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THE DECLINED COVERAGE FORM

THE DECLINED COVERAGE FORM

THE DECLINED COVERAGE FORM
June 25
10:08 2019

Agency Operations Focus

By Dr. Billy R. Williams

THE DECLINED COVERAGE FORM

An agency’s most important sales and retention tool

As an investor in numerous agencies and as a mentor to hundreds more, I am often asked: “If there was only one marketing tool you could use in your agency, what would it be?”

Without hesitation—and without fail—my answer is always the same: an e-signature-based declined coverage form.

In 15 years of working in the insurance industry as a captive agent, an independent agent, a mentor to many agencies, and an investor in over 150 agencies, I have never seen one document that served as many purposes or drove as many results as a finely crafted declined coverage form.

To tell the truth, even a poorly crafted declined coverage form will yield some pretty good results for an agency.

The declined coverage form I recommend to our mentoring clients is not the one we started with. It has evolved over time.

Back in 2004, when I opened my Allstate agency, I started using what was called a permission to contact/optional coverage form. Here is a link that will lead you to the permission to contact form that is still being used by many of our member agencies: bit.ly/IANoptionalcoverageform.

While 10% or 15% of customers would complete the form, that still left between 85% and 90% who did not. Of course, this was before everything went mobile, so I was sending a DocuSign link by email that people would open on their computers.

In 2008, I sold my Allstate agency and partnered with a small independent agency. That agency was using a variety of declined coverage forms for products such as flood, jewelry, inland marine, loss of income and so on. At that point, we were mainly using the declined coverage forms to cover our butts from an errors and omissions complaint. (That probably comes as no surprise, since E&O is still the main reason most agencies use a declined coverage form.)

What I noticed right away was how many customers would call the agency and want to discuss the coverages after they received a DocuSign copy of the declined coverage form from us. Of course, those conversations led to sales. And it didn’t take long for me to see that the form’s value went beyond just covering our butts to generating additional revenue for the agency.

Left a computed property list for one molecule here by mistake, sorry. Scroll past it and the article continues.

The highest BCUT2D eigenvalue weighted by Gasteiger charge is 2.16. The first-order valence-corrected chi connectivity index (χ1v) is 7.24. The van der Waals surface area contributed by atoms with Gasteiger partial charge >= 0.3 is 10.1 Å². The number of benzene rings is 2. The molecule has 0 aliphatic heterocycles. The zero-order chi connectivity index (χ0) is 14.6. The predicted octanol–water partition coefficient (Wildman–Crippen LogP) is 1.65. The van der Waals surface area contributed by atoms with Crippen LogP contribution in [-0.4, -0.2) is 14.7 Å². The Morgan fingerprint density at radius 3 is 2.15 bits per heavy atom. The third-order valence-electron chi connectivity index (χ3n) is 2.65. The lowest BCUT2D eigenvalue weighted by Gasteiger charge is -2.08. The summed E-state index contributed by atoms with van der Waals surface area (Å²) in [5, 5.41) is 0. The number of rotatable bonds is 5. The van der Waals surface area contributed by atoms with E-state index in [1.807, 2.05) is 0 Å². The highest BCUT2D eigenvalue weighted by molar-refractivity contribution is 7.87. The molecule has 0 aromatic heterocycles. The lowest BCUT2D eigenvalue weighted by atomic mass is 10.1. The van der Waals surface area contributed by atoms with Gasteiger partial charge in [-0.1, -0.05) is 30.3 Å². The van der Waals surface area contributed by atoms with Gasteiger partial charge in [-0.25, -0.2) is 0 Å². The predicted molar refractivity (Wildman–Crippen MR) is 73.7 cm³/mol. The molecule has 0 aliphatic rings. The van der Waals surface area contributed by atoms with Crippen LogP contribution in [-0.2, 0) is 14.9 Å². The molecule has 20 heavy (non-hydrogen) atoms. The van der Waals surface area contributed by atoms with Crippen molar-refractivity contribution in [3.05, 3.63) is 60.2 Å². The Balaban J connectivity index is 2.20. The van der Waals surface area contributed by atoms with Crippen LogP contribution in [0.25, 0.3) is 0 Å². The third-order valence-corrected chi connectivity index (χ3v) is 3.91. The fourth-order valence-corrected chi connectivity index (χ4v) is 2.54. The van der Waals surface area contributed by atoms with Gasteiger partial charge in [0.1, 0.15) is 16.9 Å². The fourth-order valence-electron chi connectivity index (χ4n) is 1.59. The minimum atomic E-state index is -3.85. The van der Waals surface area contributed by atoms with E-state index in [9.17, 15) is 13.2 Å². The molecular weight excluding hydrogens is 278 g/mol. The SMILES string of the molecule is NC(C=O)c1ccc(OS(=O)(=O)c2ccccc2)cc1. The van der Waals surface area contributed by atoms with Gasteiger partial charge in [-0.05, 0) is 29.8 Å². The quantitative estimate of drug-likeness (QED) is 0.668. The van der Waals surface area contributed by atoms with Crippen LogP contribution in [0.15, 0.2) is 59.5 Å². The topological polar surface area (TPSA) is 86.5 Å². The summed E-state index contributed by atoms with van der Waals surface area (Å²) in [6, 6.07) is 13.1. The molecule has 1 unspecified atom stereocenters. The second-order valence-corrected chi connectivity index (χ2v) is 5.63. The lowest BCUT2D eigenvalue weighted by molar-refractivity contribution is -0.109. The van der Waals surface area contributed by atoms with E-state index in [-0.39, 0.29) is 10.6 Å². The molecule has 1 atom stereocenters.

In 2010, I created the declined coverage form that the partner agencies of the Williams Family Investment Group use today. By reducing the form to one page and allowing the sales team, account managers, and retention team to list multiple items on one form, we found that it was more efficient for the agency to use and easier for the customer to understand. Here is a link that will take you to a sample of our current declined coverage form: bit.ly/IANdeclinedcoverageform.

There are a number of times in the life of a customer when a declined coverage form can come into play. Among the agencies I work with, we see the best response when we send the form:

  • As soon as we sign up a new customer
  • When we spot a policy weakness on an endorsement request
  • When conducting a customer policy review
  • When we place a follow-up call after a claim is reported
  • When we conduct a birthday insurance review

In summary, the declined coverage form is a multi-faceted document that should be part of every agency’s operation. It should be used not only to protect the agency from an E&O claim but also to generate new premium, drive cross-sells and up-sells, boost retention, and, perhaps most important, demonstrate the agency’s expertise as an insurance advisor.

The author

Dr. Billy R. Williams is president of Inspire a Nation Business Mentoring. Visit www.inspireanation.org to learn more or connect with Billy on LinkedIn at www.linkedin.com/in/billyrwilliams.

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